Are LED headlight bulbs for cars legal?

2022-12-04 21:11:54 By : Ms. Jane Wang

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Are LED headlight bulbs for cars legal?

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One major complaint often heard from motorists is about LED headlights and the blinding glare they can cause to oncoming drivers.

Many new cars are now fitted with LED headlights as standard, and the headlights in those cars are specifically designed not to dazzle other road users; while they may look brighter to oncoming drivers, they’re designed within legal parameters and won’t cause any more glare than a well-fitted halogen headlight.

Also on the market, however, are aftermarket LED headlamp bulbs, and while fitting your car with some extra illumination sounds tempting (especially in the depths of the dark winter months), those may not be such a bright idea.

The majority of cars on our roads use halogen headlight bulbs. Halogen bulbs work by passing an electrical current through a filament of tungsten surrounded by halogen gas which then emits light and heat.

Another type is the xenon or High Intensity Discharge (HID) bulb that dispenses with the filament and uses the electrical current to heat xenon gas, which then produces light.

Light Emitting Diode (LED) headlights work in a totally different way by passing an electrical current through a semiconductor that then emits photons to produce a clear, bright light illuminating the road ahead. they use far less energy than halogen or HID bulbs making them a lot more efficient.

Generally LED headlights are sealed units, which means that motorists can’t replace burnt-out bulbs themselves, but they last much longer so if they’ve been manufactured well they should last for the life of the car, at least.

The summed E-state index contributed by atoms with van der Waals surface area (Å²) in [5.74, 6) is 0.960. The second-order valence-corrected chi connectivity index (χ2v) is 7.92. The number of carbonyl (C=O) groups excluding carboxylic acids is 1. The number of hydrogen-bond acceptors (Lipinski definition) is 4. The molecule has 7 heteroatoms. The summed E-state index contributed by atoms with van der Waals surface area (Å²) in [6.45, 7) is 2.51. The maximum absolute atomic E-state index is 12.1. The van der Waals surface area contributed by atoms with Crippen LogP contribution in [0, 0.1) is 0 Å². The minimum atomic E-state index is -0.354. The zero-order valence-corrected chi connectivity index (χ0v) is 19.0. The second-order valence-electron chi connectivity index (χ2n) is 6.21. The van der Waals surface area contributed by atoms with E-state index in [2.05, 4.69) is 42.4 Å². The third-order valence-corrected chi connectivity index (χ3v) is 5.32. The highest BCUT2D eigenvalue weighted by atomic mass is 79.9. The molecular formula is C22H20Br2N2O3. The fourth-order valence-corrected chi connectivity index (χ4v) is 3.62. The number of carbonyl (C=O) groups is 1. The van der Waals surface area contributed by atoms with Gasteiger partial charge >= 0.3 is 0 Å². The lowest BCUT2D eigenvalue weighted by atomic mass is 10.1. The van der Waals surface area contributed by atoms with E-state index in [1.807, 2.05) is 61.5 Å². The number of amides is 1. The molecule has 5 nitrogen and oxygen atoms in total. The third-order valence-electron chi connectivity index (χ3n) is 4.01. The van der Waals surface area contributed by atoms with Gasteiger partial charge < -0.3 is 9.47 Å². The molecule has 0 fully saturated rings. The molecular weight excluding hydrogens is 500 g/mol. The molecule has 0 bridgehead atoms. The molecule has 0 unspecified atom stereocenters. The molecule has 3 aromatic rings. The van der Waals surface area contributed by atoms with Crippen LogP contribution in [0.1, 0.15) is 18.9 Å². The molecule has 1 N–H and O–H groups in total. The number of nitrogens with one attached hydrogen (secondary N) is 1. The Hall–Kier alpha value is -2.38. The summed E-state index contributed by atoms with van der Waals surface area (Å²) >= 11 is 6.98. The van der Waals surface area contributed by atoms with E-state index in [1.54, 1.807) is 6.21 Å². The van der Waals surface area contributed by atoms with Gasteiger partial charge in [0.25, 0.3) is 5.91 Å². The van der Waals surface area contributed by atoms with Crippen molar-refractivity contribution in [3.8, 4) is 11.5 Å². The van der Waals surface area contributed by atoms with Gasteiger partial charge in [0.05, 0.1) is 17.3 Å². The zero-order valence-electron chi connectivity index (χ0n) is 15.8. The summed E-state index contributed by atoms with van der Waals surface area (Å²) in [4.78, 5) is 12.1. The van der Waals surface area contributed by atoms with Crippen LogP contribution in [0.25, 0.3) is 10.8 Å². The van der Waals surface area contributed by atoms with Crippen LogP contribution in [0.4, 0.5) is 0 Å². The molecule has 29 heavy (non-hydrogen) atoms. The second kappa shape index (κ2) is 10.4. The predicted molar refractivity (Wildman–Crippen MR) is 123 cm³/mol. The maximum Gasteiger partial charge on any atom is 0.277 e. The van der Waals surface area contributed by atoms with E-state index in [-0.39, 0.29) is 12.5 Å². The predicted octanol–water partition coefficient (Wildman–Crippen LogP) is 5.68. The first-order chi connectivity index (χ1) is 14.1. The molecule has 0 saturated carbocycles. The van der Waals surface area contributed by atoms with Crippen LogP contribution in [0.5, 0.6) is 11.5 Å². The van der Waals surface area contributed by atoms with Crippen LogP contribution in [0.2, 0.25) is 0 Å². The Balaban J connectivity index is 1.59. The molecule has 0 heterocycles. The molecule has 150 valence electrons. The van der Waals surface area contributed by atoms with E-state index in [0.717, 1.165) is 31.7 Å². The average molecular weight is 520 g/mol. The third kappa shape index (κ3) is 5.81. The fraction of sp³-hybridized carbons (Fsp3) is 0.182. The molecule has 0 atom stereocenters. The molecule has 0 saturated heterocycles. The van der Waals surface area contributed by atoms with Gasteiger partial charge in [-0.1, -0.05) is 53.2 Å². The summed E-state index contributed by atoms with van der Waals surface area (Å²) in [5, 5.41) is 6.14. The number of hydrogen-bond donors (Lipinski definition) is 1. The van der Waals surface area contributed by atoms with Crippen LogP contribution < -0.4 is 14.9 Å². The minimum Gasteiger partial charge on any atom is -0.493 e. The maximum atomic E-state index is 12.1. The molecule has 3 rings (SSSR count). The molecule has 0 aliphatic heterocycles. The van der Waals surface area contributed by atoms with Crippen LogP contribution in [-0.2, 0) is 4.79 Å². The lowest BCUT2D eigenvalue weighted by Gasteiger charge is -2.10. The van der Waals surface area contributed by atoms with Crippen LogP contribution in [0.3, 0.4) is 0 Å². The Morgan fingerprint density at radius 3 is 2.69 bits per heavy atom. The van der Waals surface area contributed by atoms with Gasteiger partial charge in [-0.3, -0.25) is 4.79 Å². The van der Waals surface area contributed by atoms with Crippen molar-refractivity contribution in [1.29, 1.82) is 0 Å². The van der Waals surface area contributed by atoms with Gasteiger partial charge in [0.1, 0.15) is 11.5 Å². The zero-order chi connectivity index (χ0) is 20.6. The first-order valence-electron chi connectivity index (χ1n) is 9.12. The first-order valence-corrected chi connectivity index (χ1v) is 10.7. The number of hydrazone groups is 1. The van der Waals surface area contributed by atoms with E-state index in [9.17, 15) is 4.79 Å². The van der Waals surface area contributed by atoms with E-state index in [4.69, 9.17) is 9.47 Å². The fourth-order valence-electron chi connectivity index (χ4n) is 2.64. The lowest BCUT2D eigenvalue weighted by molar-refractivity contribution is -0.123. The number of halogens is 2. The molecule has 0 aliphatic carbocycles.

The technology in automotive applications is still relatively young so it remains to be seen how LED headlights will fare long-term, but one major downside is that if something does goes wrong with an LED headlight unit, it could prove eye-wateringly expensive to replace.

Aftermarket LED headlight bulbs, on the other hand, come in the same sizes as halogen bulbs and so can be used to replace traditional bulbs, potentially offering much better illumination. They’re unlikely to be as sophisticated as factory-fitted LED headlight units and may not be as effective, though.

And there’s a much bigger problem for drivers to consider before fitting them to their car.

A headlight unit uses a reflector or a projector to focus the light that their bulbs or LEDs produce.

Halogen headlight bulbs are omnidirectional meaning that, without the correct reflector, their light is widely dispersed and they won’t effectively illuminate the road ahead.

LEDs are not omnidirectional, meaning that they require a lens to focus the light being produced.

What this means is that, if an aftermarket — or “retrofit” — LED bulb is used in a headlight unit that wasn’t designed for LED bulbs, the light will not only be much brighter than a standard halogen bulb, but will likely be glaring to other drivers and possibly won’t be very effective from an illumination point of view.